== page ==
A date with new HR data laws – your responsibility to keep information safe

Data protection is a top priority for all businesses. No matter how many people you employ you’ll need to make sure you’re keeping their data safe

Soon this will be of even greater importance when the General Data Protection Regulations come in. Penalties await businesses that fail to meet their data protection obligations. In this week’s blog we’re helping you to figure out whether you’re on the right track…
Responsible for the HR administration in your business? You’ve got a lot on your shoulders.
Keeping track of data and ensuring its usable is a big challenge. Believe us, it only gets bigger the more your business grows! But forget how you use the data you hold for a minute, because we’re talking about your the duty to keep the information you hold about your staff safe.
Data security legislation is up there with Health and Safety, as some of the most hated and ignored aspects of employing people by SMEs. However, you won’t be able to cast a blind eye to it when the new General Data Protection Regulations come into force in May 2018. You may have under two years to prepare, but prepare you must. The fines for non-compliance can be as high as 4% of your annual turnover for a fundamental breach. Now we’ve got your attention!
Although these new regulations are EU-based, they will be in place before Brexit and it’s unlikely they’ll be lightened. Data security issues are only likely to become more serious, so the UK government won’t be taking its foot off the pedal.
This will be a bigger issue than first meets the eye. Aside from the standard information you’ll have on current employees, consider what information you hold about former staff. What do you do when a Subject Access Request (SARS) arrives? This may be from a customer or a disgruntled employee on a fishing trip.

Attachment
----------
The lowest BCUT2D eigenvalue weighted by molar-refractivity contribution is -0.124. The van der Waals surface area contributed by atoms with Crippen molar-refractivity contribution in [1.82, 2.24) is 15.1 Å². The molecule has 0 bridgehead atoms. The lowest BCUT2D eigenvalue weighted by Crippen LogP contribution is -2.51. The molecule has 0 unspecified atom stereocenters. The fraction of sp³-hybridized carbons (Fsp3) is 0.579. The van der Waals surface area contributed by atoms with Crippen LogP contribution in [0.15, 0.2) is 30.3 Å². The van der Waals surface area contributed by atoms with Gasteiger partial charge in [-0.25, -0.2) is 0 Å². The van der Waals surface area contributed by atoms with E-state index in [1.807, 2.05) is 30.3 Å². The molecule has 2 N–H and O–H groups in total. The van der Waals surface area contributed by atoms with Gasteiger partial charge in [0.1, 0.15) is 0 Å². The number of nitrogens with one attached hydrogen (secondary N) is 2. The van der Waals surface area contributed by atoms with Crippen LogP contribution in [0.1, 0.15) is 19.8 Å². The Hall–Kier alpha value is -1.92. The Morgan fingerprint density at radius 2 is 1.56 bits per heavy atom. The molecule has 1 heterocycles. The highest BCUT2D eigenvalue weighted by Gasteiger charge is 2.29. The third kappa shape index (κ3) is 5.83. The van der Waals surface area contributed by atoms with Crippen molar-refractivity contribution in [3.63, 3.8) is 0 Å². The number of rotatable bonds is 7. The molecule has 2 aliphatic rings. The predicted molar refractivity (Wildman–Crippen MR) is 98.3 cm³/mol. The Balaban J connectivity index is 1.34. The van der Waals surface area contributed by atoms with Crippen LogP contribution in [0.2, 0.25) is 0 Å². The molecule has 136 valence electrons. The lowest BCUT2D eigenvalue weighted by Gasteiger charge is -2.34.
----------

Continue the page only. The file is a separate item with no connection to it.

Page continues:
Currently they have to pay £10, and you have 40 days to provide the information. This usually requires an awful lot of work sifting through emails, CRM systems, payroll, employee or customer files, as well as any hard copies. The new regulations remove (in most cases) the fee, and insist that responses are concise, transparent and easily accessible. There is also increased protection for individuals, requiring informed consent before processing their data. So the pre-ticked box or inferred consent by silence will not be allowed.
Like all these things, it is important that you have clear policies and processes that demonstrate your company complies with the data protection principles. The policies need to be specific about how and why data is collected and for how long it will be stored. Training staff about the importance of security and the risk of careless handling of sensitive personal data is paramount. This all plays a considerable part of being a responsible employer, so make sure data security is something you’re aware about and engaging with. Although from 2012, here are some real life breaches and the penalties the organisations incurred as a result of them.
If you’re not sure quite where to start, The HR Dept can help, and there are some useful links below.
To keep your data secure why not move it onto a secure server like the one we use for our HR Toolkit platformChoose the right one and it’ll keep your data safe through encryption and password protection, as well as make your paper files redundant. No more trips to the shredder then!
The ICO (Information Commissioner’s Office) has a 12 step guidance plan, click here to take a look.


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Ian heads up the HR Dept Edinburgh & the Lothians team. The HR Dept specialises in helping SMEs with everything to with employment, through a local and personal service delivering practical and pragmatic advice and support. With nearly 30 years HR experience, Ian has a wealth of experience in helping businesses to ensure success through their people, be legally compliant and handle tricky people issues. As a business owner himself, Ian understands the challenges that come with running and growing a business. He is known for his ability to explain complex concepts simply and to make learning fun and enjoyable.